By Kenyatta Otieno
Raila may win the popular vote, but no one is willing to hand over the instruments of power to him. Leaders like Raila come to power through civilian coups, but the man is too obsessed with good governance. The only the thing that has changed since 2008 is the Constitution.
Two phrases stuck in my memory during the 2008 post-election violence crisis: political elites and ruling elites. By the time Kofi Anan was taking a walk around the central park to cool off from the negotiations, I had made my conclusions on the two groups the western government representatives were calling upon to find a solution to the crisis. The elected political elite can look like they are wielding power but the real power is always with a small cabal of shadowy, rich and influential figures – the ruling elite.
In the case of 2007 elections, it was evident that the ruling elite had realized too late that power was going to Raila Odinga, whom they did not have influence over.
At the last minute, they must have held a meeting and agreed to prevent Raila’s ascent to power at whatever cost. What transpired next is fodder for a good thriller movie, with a horror ending. The whole fiasco watered down my belief in the democratic ideal of one-man-one-vote and the rule by the people for the people.
The reality that a small group of people can decide if I will take over power or not even if I win at the ballot disturbed me about the future of our country.
The resultant coalition government did not make matters any better, as the hand of these unseen yet known fellows could be felt behind the numerous feuds between the ODM and PNU sides of government.
Nevertheless, I have come to admire Raila’s resilience after that humiliating experience because I believe if someone else was in his position he would have quit politics for good. The 2007 General Election is replaying itself a decade later with Raila Odinga as the only constant.
I later learned that there is nothing new under the sun because such things have happened before. To date, American elections attract funds from corporates and wealthy individuals who put their stake with the side that appears favourable to their interest.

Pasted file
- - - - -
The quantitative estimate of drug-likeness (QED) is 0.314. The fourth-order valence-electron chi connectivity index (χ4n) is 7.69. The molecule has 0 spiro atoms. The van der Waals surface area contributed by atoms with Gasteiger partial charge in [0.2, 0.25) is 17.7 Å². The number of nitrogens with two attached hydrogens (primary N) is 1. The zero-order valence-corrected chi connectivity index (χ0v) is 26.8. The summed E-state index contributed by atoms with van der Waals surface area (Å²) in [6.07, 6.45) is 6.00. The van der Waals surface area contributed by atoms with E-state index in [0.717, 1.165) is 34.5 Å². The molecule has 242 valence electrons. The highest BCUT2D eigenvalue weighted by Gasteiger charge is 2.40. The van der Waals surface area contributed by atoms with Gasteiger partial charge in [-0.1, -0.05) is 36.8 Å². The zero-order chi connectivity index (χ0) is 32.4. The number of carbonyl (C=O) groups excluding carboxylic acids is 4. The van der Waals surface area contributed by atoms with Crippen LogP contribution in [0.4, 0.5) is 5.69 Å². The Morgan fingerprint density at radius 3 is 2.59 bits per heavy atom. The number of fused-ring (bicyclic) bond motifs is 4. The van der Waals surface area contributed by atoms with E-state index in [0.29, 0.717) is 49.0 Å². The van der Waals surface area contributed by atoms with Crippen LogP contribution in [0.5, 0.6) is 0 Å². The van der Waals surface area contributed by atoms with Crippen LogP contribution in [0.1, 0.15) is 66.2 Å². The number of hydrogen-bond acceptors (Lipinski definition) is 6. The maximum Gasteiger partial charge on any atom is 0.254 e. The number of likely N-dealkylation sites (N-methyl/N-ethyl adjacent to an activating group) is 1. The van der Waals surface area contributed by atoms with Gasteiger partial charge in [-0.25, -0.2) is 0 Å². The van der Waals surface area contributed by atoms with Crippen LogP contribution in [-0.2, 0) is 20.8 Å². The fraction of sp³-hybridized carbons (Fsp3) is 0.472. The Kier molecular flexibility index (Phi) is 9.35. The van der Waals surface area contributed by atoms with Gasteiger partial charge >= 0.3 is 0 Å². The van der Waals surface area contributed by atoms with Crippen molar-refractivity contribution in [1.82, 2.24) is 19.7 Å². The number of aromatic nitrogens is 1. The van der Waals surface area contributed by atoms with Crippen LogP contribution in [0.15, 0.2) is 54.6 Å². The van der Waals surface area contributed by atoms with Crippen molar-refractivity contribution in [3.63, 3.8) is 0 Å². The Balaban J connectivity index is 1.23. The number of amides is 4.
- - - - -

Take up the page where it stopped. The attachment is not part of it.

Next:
This habit has found its way into fledgling democracies like ours, and so it led me to conclude on one wing of the “ruling elite.” The other wing I believe is composed of influential civil servants, military top brass, police, intelligence services, and the Judiciary. They are the people tasked with
organizing the swearing in ceremony and handing over of instruments of power, and Raila failed to win them over to his side.
The two form the “ruling elite club” because the wealthy businessmen have influence over but are not custodians of power, which is in the hands of the influential civil servants and security chiefs.
The 2008 fiasco led me to believe that Kenya has a pseudo-Electoral College system in the form of the ruling elite. In the US, a presidential candidate can lose the popular vote but win if s/he wins a majority of the Electoral College votes. It does not matter if you win or lose the popular vote in the ballot; as long as the ruling elites are on your side, you clinch the presidency. This is why I am reluctant to categorically state who will win this year’s
In 2013, the system was very cautious not to repeat the mistakes of 2007. Though the Coalition for Reforms and Democracy (Cord) was sure the tally had been tempered with, they did not have evidence. Cord lieutenants later came to the point of accepting that even if Uhuru won, the vote was inflated to avoid a run-off thus giving him an eight thousand vote above the fifty per cent threshold.
The one paragraph ruling by the Supreme court, and further “accept and move on.” the campaign in the media was a clear show of a ruling class that was prepared to keep Raila out of power without leaving any Tracks of their actions. Going by the current ratings, Raila Odinga of National Super Alliance (Nasa) looks like a frontrunner against a gritty incumbent Uhuru Kenyatta of Jubilee Party. (Story Continues…)
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